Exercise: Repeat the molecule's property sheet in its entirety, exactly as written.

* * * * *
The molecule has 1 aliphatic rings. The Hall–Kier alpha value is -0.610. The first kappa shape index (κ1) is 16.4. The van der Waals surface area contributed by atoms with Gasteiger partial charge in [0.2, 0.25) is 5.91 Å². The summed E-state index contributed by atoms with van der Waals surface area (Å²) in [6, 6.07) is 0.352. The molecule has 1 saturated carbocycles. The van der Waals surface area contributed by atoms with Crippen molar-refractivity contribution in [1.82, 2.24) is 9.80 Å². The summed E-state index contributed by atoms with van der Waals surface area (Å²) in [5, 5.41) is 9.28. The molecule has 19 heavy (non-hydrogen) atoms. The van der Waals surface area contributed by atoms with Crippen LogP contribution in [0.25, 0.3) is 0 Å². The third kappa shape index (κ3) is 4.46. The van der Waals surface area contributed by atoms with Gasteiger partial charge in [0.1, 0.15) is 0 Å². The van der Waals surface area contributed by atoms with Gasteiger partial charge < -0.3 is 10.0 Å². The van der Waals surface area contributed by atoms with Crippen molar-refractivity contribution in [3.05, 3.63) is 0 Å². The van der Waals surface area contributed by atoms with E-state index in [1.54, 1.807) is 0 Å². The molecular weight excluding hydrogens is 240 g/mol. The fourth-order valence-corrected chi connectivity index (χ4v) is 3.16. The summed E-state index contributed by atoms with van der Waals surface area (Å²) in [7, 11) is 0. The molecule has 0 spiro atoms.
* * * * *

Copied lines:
The molecule has 1 aliphatic rings. The Hall–Kier alpha value is -0.610. The first kappa shape index (κ1) is 16.4. The van der Waals surface area contributed by atoms with Gasteiger partial charge in [0.2, 0.25) is 5.91 Å². The summed E-state index contributed by atoms with van der Waals surface area (Å²) in [6, 6.07) is 0.352. The molecule has 1 saturated carbocycles. The van der Waals surface area contributed by atoms with Crippen molar-refractivity contribution in [1.82, 2.24) is 9.80 Å². The summed E-state index contributed by atoms with van der Waals surface area (Å²) in [5, 5.41) is 9.28. The molecule has 19 heavy (non-hydrogen) atoms. The van der Waals surface area contributed by atoms with Crippen LogP contribution in [0.25, 0.3) is 0 Å². The third kappa shape index (κ3) is 4.46. The van der Waals surface area contributed by atoms with Gasteiger partial charge in [0.1, 0.15) is 0 Å². The van der Waals surface area contributed by atoms with Gasteiger partial charge < -0.3 is 10.0 Å². The van der Waals surface area contributed by atoms with Crippen molar-refractivity contribution in [3.05, 3.63) is 0 Å². The van der Waals surface area contributed by atoms with E-state index in [1.54, 1.807) is 0 Å². The molecular weight excluding hydrogens is 240 g/mol. The fourth-order valence-corrected chi connectivity index (χ4v) is 3.16. The summed E-state index contributed by atoms with van der Waals surface area (Å²) in [7, 11) is 0. The molecule has 0 spiro atoms.